Cross pollination 'tween golf and baseball

Re: Cross pollination 'tween golf and baseball

Postby hawg1 » Tue Feb 01, 2011 5:15 am

Thanks of askin', Bom

The thumb's role varies, depending on whether we are playing baseball or softball, and whether we are throwing the ball as a position player, or a pitcher. And then it depends on the type of pitch the pitcher is pitching. Yano, sales pitch, boiled pitch... oops, involuntary segue.

If you have a baseball (NOT a softball, a baseball) in your hand, and you are just tossing it around, with no goal other than getting it from here to there, then the thumb doesn't really play much of a role

I had a coach once who lost his thumb to a bandsaw, and he could still hit ya in the numbers 70-80 times in a row.

We used to imitate him, and try to throw without any thumb pressure at all (we called it slinging) when we were just goofin' around.

That said, you can't throw very hard without the thumb, though.

When you are throwing a baseball hard, or throwing a softball AT ALL, the thumb is a balance point. You ARE squeezing hard, but then let the pressure off just before the release, using your inner jock's ability to calculate pressures in that incredible display of signal processing that is the human brain in sport.

In this case, the thumb is there to keep the ball from falling out of your hand.

But all the above becomes moot when your foot touches the pitching rubber.

If you are throwing a forkball (Tom Henke defined the breed) the ball is gripped between the index and bird fingers, and the thumb is jammed into the base of the two fingers at release.

If you are throwing a curve ball, your thumb becomes the focus of the pitch. It switches from bottom to top, switching roles very much like the difference between passive and active hands in ABS. We used to say "put your thumb in the catcher's eye" to describe what the action, but recently I was explaining this, and the concept of snapping your fingers, like you do in time with music, came to mind. Imagine snapping your fingers, but with a baseball between your thumb and bird finger. That's pretty close to what a pitcher feels when he unleashes a knee-buckling curveball.

Fast pitch softball pitching, however, is a whole 'nuther kettle of fish. They can do stuff that fools the catcher, let alone the batter. Because they let the ball go underhanded, and often use contact between their leg (yes, they do use their trochanter to modify the ball's flight path) the can do stuff that appears magic to me.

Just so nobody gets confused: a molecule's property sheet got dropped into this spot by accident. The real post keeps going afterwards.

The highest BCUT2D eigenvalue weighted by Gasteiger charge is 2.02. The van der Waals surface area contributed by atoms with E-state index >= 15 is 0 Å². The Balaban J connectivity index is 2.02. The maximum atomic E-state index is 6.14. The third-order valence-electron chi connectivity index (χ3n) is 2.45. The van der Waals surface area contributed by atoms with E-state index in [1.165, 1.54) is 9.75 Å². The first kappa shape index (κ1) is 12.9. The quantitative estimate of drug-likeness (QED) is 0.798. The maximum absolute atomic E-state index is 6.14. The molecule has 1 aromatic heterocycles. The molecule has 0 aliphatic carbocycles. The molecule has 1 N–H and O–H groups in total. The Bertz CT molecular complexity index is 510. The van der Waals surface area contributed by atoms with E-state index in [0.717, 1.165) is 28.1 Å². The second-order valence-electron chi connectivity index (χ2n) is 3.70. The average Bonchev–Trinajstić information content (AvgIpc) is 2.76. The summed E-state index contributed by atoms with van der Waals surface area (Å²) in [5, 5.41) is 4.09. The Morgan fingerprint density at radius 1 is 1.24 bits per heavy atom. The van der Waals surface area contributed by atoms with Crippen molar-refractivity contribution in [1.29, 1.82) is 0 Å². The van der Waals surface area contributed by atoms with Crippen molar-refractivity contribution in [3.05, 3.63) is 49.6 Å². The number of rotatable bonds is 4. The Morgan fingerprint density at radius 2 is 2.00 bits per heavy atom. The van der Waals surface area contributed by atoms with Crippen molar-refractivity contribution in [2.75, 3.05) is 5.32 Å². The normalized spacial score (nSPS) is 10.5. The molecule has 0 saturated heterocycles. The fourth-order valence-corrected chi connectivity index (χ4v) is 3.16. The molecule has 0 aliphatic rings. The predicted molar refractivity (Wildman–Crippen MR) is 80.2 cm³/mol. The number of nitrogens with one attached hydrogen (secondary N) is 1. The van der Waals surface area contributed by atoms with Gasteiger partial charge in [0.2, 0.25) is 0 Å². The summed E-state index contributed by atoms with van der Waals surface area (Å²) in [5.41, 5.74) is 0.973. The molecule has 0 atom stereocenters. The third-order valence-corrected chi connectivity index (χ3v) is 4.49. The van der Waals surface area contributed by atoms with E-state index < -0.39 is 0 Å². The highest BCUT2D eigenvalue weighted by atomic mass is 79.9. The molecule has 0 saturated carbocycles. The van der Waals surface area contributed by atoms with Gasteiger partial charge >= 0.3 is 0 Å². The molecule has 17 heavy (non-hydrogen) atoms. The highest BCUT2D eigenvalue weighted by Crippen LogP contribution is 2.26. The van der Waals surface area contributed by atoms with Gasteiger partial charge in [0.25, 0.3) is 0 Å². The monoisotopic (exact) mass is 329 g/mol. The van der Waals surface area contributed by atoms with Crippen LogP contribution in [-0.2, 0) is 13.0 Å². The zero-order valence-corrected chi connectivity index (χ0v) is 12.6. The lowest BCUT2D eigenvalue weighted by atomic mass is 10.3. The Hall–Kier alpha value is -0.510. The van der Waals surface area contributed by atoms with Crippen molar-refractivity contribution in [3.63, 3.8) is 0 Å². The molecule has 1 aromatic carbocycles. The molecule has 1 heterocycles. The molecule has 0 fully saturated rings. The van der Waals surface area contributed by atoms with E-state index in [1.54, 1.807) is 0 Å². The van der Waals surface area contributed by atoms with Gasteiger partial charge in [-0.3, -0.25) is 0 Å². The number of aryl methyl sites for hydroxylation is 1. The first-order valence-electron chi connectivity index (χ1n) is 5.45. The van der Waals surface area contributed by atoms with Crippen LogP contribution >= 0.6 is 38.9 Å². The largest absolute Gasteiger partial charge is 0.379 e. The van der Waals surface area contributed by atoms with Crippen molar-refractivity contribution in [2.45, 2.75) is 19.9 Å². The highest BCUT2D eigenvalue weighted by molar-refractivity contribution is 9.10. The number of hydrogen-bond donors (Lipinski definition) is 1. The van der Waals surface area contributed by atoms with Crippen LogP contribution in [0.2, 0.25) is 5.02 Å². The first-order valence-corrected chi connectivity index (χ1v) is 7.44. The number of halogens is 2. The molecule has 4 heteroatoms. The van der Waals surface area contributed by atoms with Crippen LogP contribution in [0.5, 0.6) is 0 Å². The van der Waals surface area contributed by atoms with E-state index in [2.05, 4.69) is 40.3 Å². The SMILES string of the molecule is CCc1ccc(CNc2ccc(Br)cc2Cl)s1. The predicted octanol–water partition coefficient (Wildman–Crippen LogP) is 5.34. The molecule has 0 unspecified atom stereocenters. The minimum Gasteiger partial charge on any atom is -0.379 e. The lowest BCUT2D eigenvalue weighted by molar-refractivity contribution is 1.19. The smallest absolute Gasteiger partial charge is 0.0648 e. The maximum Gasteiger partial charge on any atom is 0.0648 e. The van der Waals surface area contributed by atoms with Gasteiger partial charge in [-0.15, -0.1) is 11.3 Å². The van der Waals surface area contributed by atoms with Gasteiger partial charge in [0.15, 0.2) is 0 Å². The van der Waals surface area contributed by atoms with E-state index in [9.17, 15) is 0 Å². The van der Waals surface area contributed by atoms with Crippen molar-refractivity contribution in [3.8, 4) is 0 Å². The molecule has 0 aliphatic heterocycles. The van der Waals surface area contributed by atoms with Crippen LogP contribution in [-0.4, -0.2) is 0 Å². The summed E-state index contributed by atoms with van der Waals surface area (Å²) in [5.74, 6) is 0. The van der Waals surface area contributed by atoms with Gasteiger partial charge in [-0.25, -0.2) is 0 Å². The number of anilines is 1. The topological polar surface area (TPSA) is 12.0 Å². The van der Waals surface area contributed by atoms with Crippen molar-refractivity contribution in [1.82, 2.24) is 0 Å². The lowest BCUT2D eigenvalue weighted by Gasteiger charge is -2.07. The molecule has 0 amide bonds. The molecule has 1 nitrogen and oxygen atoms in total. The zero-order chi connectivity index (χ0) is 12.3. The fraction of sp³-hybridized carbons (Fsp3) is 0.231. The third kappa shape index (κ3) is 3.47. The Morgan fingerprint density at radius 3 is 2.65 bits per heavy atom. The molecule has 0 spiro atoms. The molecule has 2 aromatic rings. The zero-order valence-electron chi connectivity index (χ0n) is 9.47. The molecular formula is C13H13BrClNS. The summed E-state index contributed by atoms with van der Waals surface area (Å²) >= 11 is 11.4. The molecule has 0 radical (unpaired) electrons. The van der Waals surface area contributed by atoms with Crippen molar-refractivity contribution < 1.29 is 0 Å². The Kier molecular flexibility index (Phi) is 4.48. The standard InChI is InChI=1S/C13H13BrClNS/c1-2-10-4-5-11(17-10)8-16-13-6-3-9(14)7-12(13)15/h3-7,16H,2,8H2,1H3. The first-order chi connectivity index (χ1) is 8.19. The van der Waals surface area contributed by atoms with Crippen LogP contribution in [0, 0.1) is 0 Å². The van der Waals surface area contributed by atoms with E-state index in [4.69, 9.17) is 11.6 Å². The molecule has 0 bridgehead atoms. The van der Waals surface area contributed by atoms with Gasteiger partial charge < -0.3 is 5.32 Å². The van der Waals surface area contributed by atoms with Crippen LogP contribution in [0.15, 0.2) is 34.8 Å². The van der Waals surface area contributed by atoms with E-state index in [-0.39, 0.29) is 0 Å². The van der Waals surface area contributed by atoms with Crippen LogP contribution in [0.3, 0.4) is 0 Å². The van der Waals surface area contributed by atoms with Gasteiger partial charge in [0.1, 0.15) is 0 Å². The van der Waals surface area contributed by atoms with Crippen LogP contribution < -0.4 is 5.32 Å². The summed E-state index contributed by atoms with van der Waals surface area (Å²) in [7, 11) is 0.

Hope that helps
hawg1
hawg1
 
Posts: 153
Joined: Sat Jul 31, 2010 9:39 pm

Re: Cross pollination 'tween golf and baseball

Postby BomGolf222 » Tue Feb 01, 2011 10:28 am

Thanks a lot, Hawg1, very informative. So if you're maxing out on a fast ball, the thumb is basically structural? Does it have a specific corresponding finger it works with more than the others? My sense is that it would be the bird finger- they do a lot of power stuff together.
Cheers, man, I really appreciate the info..
BOM
User avatar
BomGolf222
 
Posts: 1793
Joined: Sun Nov 08, 2009 11:54 pm

Re: Cross pollination 'tween golf and baseball

Postby hawg1 » Tue Feb 01, 2011 8:30 pm

Bom,
Thank you.
In short, yes, yes, yes, and yes. That's exactly the thumb's role.

Now if we enter the nefarious world of, uhm, a juiced baseball, well, the role of the thumb turns 180.

A spitball relies on a the pitcher squeezing the thumb and bird finger together, much like you do when squeezing a water melon seed across the kitchen (awh, come on, you haven't sat there with your cuz / bro/ goofy uncle in the kitchen / on the deck/ in the den (hardcore, yo) and bet to see who could squirt the seed the furthest?) No, you did.

If you can time the watermelon seed squeeze at just the right amount before the release point, and have the required friction reducer in play, you can generate an unhitable pitch. It will drop, as if off a table. No one, and I mean no one, will hit it.

A pitcher throwing spitballs will own you. Sit down. No, don't argue. You are about to strike out.